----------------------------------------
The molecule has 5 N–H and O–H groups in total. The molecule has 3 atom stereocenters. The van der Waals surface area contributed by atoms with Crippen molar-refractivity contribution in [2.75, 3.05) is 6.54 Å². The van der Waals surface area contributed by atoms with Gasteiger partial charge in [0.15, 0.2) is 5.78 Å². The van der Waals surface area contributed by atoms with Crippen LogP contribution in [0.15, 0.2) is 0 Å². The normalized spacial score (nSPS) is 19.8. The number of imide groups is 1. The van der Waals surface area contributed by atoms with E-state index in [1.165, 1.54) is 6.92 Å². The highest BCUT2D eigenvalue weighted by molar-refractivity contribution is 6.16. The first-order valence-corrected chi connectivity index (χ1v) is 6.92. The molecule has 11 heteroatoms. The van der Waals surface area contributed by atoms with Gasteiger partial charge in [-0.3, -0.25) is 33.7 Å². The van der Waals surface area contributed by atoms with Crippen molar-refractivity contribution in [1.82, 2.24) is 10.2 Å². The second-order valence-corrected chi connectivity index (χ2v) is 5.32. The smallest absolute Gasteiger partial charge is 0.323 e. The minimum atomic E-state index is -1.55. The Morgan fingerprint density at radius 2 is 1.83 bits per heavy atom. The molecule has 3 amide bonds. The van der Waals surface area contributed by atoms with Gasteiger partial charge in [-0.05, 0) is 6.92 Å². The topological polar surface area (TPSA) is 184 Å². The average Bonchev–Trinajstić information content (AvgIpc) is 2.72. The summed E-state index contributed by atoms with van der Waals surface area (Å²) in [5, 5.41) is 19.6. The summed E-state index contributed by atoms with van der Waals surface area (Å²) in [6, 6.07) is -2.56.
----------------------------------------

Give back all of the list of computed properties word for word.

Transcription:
The molecule has 5 N–H and O–H groups in total. The molecule has 3 atom stereocenters. The van der Waals surface area contributed by atoms with Crippen molar-refractivity contribution in [2.75, 3.05) is 6.54 Å². The van der Waals surface area contributed by atoms with Gasteiger partial charge in [0.15, 0.2) is 5.78 Å². The van der Waals surface area contributed by atoms with Crippen LogP contribution in [0.15, 0.2) is 0 Å². The normalized spacial score (nSPS) is 19.8. The number of imide groups is 1. The van der Waals surface area contributed by atoms with E-state index in [1.165, 1.54) is 6.92 Å². The highest BCUT2D eigenvalue weighted by molar-refractivity contribution is 6.16. The first-order valence-corrected chi connectivity index (χ1v) is 6.92. The molecule has 11 heteroatoms. The van der Waals surface area contributed by atoms with Gasteiger partial charge in [-0.3, -0.25) is 33.7 Å². The van der Waals surface area contributed by atoms with Crippen molar-refractivity contribution in [1.82, 2.24) is 10.2 Å². The second-order valence-corrected chi connectivity index (χ2v) is 5.32. The smallest absolute Gasteiger partial charge is 0.323 e. The minimum atomic E-state index is -1.55. The Morgan fingerprint density at radius 2 is 1.83 bits per heavy atom. The molecule has 3 amide bonds. The van der Waals surface area contributed by atoms with Gasteiger partial charge in [-0.05, 0) is 6.92 Å². The topological polar surface area (TPSA) is 184 Å². The average Bonchev–Trinajstić information content (AvgIpc) is 2.72. The summed E-state index contributed by atoms with van der Waals surface area (Å²) in [5, 5.41) is 19.6. The summed E-state index contributed by atoms with van der Waals surface area (Å²) in [6, 6.07) is -2.56.